Various Sun executives were so worried about the wording of the Java contract that was signed with Microsoft that the head of the company?s Javasoft unit had to order them to "stop worrying", according to court documents.
The situation came to light when parts of a 101-page transcript of a court hearing, held behind closed doors on 10 September, were unsealed earlier this week, following requests from various publishing houses. Charles Quackenbush, Microsoft?s lawyer, quoted email from Alan Baratz, president of Javasoft, advising that staff "ought to stop reading the contract".
A Sun spokeswoman said the email was necessary because too many employees were becoming armchair lawyers when they were not involved in the lawsuit. But, the interpretation of the contract is central to Sun?s case against Big Green, and Quackenbush argued that "when Sun?s executives were trying to figure out what the contract meant, they read it the same way Microsoft does".
He also accused Sun of setting up the so-called 'Gang of Four' alliance, which included Oracle, Netscape and IBM, to try to destroy Microsoft?s dominance of the desktop operating system market.
He followed the statement up by hinting at Sun?s alleged strategy for Java. This, he claimed, was signalled when Bill Joy, Sun?s co-founder, wrote the word Wintel in a document, drew a circle around it and then put a line through it. One of the legal strategists deemed the Wintel doodle a trade or strategy secret and as a result had edited it out of earlier versions of the document.
"The strategy for Sun is not about choice. The strategy for Sun is not about competing operating systems. The strategy for Sun is a Java operating system running on a Java chip with Java applications, all controlled by Sun," he concluded.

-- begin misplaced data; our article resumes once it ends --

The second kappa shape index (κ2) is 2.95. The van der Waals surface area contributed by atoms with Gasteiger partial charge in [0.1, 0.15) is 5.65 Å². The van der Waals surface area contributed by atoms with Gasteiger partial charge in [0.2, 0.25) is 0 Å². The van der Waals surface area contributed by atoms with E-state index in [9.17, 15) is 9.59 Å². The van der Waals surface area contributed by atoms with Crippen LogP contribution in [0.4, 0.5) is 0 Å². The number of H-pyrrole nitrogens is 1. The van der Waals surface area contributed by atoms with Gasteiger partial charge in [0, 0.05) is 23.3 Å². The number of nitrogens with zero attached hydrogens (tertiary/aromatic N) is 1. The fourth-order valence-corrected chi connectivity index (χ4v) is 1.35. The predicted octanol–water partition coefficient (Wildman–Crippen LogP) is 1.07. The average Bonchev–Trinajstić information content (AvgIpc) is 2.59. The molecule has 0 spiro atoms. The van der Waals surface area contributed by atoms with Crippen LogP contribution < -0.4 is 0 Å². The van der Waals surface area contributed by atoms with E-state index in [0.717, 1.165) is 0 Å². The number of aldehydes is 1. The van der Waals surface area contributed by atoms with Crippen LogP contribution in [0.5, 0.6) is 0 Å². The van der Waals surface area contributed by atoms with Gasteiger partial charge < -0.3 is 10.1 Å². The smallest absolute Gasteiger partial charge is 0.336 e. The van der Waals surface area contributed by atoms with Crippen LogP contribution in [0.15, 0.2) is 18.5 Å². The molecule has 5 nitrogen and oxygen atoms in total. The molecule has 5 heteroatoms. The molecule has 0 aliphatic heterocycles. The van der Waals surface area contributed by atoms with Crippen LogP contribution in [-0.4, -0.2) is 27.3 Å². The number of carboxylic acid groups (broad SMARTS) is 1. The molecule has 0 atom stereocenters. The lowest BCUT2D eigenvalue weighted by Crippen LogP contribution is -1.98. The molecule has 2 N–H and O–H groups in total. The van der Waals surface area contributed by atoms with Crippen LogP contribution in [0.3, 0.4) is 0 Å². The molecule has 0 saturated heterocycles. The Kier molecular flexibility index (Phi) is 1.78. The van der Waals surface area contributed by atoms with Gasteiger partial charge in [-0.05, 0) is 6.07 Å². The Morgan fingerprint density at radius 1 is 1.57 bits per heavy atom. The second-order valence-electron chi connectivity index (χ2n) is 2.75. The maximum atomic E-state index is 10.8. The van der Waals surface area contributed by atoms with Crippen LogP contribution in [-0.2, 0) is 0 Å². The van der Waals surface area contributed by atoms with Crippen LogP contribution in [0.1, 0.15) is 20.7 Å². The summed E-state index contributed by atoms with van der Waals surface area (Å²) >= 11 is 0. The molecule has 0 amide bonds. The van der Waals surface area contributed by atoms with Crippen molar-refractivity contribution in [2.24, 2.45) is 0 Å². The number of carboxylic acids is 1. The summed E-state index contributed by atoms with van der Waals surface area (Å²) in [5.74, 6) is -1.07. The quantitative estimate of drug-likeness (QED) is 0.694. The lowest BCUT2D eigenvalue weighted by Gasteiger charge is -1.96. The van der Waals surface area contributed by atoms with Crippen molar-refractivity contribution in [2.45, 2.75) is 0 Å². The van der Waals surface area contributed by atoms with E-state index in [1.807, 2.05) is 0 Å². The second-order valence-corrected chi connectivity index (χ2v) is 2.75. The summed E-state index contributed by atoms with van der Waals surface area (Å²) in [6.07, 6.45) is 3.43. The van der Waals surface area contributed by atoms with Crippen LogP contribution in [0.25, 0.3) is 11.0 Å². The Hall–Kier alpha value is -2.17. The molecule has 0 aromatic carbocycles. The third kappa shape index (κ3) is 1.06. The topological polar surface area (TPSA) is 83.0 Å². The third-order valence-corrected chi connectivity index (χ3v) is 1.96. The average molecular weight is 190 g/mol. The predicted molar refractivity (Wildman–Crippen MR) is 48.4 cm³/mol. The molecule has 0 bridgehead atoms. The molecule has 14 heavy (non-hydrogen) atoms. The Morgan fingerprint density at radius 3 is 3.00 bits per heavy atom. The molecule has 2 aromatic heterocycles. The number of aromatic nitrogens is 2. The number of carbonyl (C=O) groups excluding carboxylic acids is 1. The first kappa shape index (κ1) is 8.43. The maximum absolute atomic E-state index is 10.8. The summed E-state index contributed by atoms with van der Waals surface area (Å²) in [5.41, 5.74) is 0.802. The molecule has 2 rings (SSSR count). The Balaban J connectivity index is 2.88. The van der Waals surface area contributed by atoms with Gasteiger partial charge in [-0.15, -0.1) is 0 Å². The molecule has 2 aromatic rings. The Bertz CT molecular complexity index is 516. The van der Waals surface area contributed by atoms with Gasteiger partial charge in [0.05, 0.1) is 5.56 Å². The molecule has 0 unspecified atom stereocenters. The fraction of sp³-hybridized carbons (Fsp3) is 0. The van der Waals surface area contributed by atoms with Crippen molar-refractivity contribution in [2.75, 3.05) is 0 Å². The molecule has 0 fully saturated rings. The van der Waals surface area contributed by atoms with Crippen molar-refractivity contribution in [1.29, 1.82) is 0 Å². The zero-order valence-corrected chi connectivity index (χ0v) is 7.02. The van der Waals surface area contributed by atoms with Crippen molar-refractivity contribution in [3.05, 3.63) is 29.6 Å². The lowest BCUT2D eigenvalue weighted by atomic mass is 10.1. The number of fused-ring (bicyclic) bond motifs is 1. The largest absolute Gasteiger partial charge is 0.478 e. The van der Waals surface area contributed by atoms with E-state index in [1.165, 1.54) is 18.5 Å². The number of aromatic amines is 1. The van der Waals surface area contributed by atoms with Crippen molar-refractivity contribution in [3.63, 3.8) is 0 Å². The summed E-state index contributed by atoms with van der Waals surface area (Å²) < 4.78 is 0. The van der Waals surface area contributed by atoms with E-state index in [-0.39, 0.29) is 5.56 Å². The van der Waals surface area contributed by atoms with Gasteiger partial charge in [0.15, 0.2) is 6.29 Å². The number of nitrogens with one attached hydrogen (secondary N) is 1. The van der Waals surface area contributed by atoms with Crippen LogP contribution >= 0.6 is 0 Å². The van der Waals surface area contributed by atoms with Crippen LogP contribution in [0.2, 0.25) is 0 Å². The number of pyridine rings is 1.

On the other hand, further evidence appears to indicate that Microsoft was also trying to kill Sun. According to the unsealed parts of testimony from Lloyd Day, Sun?s lawyer, one Microsoft executive had written an email saying the software giant wanted "to kill cross platform Java and grow the polluted Java market". It intended to do this by cutting the prices of its Java development tools to below those of other products to woo programmers over to its Windows-only offering.
Day argued that Microsoft had tried to grow its market share "by setting an extremely low price point and targetting this with an extremely lowly priced academic version. They want to turn this product in to institutions around the country to get as many young developers using this tool as possible".
He also cited documents from a Microsoft 'Think Week' in October 1996 when chief executive Bill Gates allegedly questioned "what our OS, Windows, will offer to Java client applications code that will make them unique enough to preserve our market position".
A Microsoft spokesman played down the correspondence, however, claiming it was akin to "water cooler conversations".
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